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Shaffer: Aliens reported in Wilson County; search fruitless

By Josh Shaffer
josh.shaffer@newsobserver.com

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WILSON The news hit me like an asteroid: “Crop Circles Discovered in Wilson County. Space creatures probe rural wheat field.”

It had to be true. I found it on page 3 of The Grey Area – a free weekly digest of unusual happenings in Rocky Mount, Nashville, Tarboro and Wilson.

The Grey Area directed me to MUFON, the Mutual UFO Network, an online catalog of alien encounters that included these mysteries from the Triangle:

• On June 11, a ship with three half-globe lights appeared over Raleigh.

• On June 1, an unknown craft abruptly changed direction and speed over Apex.

• And on May 23, extraterrestrials landed in an unspecified patch of Wilson County grain, squashed the crops flat in the center and left an M-shaped impression to terrify the farm folk. In the photographs, I could barely make out the number 301 on a highway sign.

So I drove east to Wilson in search of contact – some evidence of space life as tangible as a dinosaur’s footprint. I imagined a delegation of Martians standing waist-deep in the waving wheat, introducing their king to a John Deere tractor. This was history of the Plymouth Rock variety.

The trouble is that U.S. 301 covers roughly 30 miles of Wilson County farmland, and there’s no shortage of wheat fields out there. The pictures on MUFON offer few details: a low-slung silver barnlike building, a cell tower.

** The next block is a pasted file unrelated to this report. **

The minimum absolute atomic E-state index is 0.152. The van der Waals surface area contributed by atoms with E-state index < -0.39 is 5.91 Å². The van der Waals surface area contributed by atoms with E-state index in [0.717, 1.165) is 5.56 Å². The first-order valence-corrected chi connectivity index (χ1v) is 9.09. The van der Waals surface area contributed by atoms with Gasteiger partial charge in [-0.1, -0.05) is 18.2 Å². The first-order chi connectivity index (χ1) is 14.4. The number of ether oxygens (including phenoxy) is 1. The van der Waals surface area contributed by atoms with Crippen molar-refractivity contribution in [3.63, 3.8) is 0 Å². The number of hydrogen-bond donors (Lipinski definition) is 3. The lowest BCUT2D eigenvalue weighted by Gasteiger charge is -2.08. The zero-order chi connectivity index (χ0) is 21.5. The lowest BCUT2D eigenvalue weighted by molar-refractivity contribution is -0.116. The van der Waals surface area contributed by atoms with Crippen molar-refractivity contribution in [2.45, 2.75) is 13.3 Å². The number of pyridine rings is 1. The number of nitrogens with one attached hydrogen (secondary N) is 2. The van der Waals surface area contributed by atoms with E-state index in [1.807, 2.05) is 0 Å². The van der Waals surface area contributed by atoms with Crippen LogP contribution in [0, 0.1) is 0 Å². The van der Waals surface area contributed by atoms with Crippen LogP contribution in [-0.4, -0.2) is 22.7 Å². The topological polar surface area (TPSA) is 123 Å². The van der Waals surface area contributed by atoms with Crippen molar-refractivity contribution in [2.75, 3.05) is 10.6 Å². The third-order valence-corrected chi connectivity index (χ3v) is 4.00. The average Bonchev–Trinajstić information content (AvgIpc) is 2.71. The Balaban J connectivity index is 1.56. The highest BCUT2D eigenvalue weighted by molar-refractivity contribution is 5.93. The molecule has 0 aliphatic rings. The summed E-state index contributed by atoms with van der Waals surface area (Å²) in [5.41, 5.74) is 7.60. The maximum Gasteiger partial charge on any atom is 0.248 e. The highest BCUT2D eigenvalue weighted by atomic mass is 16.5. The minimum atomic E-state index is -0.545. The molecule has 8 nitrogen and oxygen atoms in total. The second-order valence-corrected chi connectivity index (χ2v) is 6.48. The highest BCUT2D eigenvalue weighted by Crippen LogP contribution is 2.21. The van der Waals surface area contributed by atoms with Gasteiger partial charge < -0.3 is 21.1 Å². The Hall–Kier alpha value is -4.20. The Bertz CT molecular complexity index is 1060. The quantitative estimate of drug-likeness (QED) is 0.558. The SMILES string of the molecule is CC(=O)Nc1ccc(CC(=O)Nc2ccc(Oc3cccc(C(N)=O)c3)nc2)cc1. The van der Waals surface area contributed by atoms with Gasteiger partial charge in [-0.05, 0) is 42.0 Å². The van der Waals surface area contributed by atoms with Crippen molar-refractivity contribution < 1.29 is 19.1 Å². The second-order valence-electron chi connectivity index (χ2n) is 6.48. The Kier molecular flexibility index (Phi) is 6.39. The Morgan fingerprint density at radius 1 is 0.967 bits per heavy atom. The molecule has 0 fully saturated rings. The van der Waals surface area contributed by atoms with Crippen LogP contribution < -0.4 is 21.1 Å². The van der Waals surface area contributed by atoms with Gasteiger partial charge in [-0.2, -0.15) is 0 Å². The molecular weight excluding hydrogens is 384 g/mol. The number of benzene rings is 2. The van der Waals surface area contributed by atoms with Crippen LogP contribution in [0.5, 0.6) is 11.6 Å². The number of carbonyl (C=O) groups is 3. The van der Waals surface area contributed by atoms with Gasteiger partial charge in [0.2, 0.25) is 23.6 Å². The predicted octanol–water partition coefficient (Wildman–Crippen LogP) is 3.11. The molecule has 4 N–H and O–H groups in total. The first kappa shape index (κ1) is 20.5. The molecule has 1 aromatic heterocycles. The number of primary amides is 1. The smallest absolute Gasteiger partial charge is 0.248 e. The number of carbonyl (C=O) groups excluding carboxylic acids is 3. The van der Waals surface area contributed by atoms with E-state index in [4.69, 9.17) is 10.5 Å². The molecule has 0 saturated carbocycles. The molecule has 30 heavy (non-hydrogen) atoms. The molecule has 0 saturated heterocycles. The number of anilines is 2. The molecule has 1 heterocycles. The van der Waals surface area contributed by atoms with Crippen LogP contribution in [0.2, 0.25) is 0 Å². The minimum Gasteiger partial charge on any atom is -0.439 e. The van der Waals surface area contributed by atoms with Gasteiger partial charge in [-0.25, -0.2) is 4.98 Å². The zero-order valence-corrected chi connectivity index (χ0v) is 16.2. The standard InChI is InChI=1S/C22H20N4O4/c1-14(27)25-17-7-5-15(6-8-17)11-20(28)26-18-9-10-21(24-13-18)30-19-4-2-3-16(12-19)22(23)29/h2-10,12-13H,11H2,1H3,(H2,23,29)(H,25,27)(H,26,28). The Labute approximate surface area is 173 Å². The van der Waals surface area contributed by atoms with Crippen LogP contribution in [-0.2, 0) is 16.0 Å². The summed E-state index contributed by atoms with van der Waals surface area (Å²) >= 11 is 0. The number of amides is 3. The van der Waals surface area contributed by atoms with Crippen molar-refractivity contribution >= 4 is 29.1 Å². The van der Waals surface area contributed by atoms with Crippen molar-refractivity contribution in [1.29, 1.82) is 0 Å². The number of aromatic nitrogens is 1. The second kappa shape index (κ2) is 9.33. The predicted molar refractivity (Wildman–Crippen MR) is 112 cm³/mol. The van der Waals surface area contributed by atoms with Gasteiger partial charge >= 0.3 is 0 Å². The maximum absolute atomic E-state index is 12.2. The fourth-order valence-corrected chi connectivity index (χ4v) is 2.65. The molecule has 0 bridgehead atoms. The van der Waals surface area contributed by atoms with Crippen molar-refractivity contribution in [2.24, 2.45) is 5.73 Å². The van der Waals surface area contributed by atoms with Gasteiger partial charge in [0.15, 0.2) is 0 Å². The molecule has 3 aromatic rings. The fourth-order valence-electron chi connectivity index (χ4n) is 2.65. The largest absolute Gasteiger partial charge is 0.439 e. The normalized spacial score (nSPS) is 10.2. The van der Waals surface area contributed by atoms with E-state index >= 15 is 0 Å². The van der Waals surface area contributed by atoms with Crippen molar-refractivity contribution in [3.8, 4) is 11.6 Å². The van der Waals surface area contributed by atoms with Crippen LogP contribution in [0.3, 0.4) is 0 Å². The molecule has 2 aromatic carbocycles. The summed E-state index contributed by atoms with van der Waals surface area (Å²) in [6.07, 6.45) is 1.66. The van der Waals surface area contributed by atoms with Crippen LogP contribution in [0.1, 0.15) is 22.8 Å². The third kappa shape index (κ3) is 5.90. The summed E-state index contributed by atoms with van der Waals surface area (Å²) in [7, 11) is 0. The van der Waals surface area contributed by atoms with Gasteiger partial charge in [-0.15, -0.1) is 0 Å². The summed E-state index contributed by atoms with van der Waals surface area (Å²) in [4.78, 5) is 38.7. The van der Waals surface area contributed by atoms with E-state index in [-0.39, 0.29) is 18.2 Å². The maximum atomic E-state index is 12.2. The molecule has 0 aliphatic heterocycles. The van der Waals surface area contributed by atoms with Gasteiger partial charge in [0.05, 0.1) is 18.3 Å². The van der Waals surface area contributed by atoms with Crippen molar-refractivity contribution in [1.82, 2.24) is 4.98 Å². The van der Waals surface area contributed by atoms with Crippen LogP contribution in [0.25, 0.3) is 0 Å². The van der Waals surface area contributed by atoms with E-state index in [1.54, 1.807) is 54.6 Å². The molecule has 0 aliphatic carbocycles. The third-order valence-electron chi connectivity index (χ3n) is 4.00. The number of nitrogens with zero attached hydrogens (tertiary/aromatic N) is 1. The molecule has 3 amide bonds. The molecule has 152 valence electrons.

“It’s amazing some of the things that happen right here in River City,” Kay Whatley, an editor at the Zebulon-based Gray Area, said when I called her about the item.

Whatley had learned about the mysterious sightings from the UFO network, and she was similarly intrigued. However, she had no independent details on where the aliens described in the account might have touched down.

I’d have to hunt down the whole stretch.

If you’ve ever driven on 301, you’ve seen the landscape frozen in a 1950s postcard: the rusted Studebaker with weeds grown up to the dashboard, the low-slung brick motel with the plastic lawn chairs perched out front, the diner advertising today’s meatloaf special.

If aliens landed here, their first glimpses of Earth would have revealed an abandoned skating rink, a Vollis Simpson whirligig and the Bittersweet Biker Saloon.

So I tried the biker bar first, a cinder-block hulk the size of a tool shed, open for business every day at 1 p.m. Wasps circled around the front door, and the interior was darker than the inside of a cow, but I walked up to the bar and announced to the Natural Lite-drinking patrons, “This will seem kind of strange, but I’m looking for some crop circles. This newspaper here says aliens landed in a wheat field nearby.”

The bartender wore a Nahunta Pork Center T-shirt, and he glanced at my copy of The Grey Area. “That could be anywhere from here to Nash County,” he said, dismissing the news.

A bearded patron spoke up, “The way the wind’s been blowing around here, maybe folks mistook them for a crop circle.”

No tin-foil hats in this crowd. I moved on.

My next stop was in Wilson itself, which had no wheat fields to speak of, but caught my eye with its huge billboard advertising Madame Bogart, the palm reader. I parked in her driveway and noticed a sizable statuette of the Virgin Mary – and a Dixie cup filled with floating rose petals.

I knocked, rang the bell and dialed her number. But I got no answer. All I can figure is that Madame Bogart left with the spacemen.

At this point I was feeling pretty ridiculous. I’d even walked into a stranger’s field, looking for signs of landing gear.

So other than a pleasant Friday afternoon drive, here’s what I got out of this misguided search for intelligent life beyond the stars.

I’m not looking for it anymore. If it wants me, I’ll be at the Bittersweet Biker Saloon, enjoying pleasures of the Earth.

jshaffer@newsobserver.com or 919-829-4818
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